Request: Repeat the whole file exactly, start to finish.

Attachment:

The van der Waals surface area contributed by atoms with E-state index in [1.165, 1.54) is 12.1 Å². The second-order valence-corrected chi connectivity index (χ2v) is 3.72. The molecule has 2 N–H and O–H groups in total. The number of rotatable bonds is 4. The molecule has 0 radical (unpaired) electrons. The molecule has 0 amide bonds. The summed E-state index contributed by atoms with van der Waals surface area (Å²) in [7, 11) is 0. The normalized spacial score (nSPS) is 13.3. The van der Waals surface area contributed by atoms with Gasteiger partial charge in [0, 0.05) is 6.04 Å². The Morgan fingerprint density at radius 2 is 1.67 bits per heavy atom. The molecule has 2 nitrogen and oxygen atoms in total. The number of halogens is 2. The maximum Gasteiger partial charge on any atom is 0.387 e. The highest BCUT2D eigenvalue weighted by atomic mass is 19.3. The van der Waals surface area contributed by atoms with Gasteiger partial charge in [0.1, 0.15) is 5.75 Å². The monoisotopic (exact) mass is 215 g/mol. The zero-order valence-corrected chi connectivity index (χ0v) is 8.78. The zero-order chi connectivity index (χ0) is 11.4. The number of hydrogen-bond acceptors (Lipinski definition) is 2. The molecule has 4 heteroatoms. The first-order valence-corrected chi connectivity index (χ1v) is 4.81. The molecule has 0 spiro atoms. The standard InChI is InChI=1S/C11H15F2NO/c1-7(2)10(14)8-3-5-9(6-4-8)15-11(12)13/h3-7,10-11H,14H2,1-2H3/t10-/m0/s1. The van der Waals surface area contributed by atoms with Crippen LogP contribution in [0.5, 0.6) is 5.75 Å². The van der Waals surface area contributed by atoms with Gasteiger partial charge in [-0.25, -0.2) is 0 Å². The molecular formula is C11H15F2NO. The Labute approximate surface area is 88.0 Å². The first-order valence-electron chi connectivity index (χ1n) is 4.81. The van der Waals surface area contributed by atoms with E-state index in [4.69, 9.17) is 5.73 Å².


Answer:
The van der Waals surface area contributed by atoms with E-state index in [1.165, 1.54) is 12.1 Å². The second-order valence-corrected chi connectivity index (χ2v) is 3.72. The molecule has 2 N–H and O–H groups in total. The number of rotatable bonds is 4. The molecule has 0 radical (unpaired) electrons. The molecule has 0 amide bonds. The summed E-state index contributed by atoms with van der Waals surface area (Å²) in [7, 11) is 0. The normalized spacial score (nSPS) is 13.3. The van der Waals surface area contributed by atoms with Gasteiger partial charge in [0, 0.05) is 6.04 Å². The Morgan fingerprint density at radius 2 is 1.67 bits per heavy atom. The molecule has 2 nitrogen and oxygen atoms in total. The number of halogens is 2. The maximum Gasteiger partial charge on any atom is 0.387 e. The highest BCUT2D eigenvalue weighted by atomic mass is 19.3. The van der Waals surface area contributed by atoms with Gasteiger partial charge in [0.1, 0.15) is 5.75 Å². The monoisotopic (exact) mass is 215 g/mol. The zero-order valence-corrected chi connectivity index (χ0v) is 8.78. The zero-order chi connectivity index (χ0) is 11.4. The number of hydrogen-bond acceptors (Lipinski definition) is 2. The molecule has 4 heteroatoms. The first-order valence-corrected chi connectivity index (χ1v) is 4.81. The molecule has 0 spiro atoms. The standard InChI is InChI=1S/C11H15F2NO/c1-7(2)10(14)8-3-5-9(6-4-8)15-11(12)13/h3-7,10-11H,14H2,1-2H3/t10-/m0/s1. The van der Waals surface area contributed by atoms with Crippen LogP contribution in [0.5, 0.6) is 5.75 Å². The van der Waals surface area contributed by atoms with Gasteiger partial charge in [-0.25, -0.2) is 0 Å². The molecular formula is C11H15F2NO. The Labute approximate surface area is 88.0 Å². The first-order valence-electron chi connectivity index (χ1n) is 4.81. The van der Waals surface area contributed by atoms with E-state index in [4.69, 9.17) is 5.73 Å².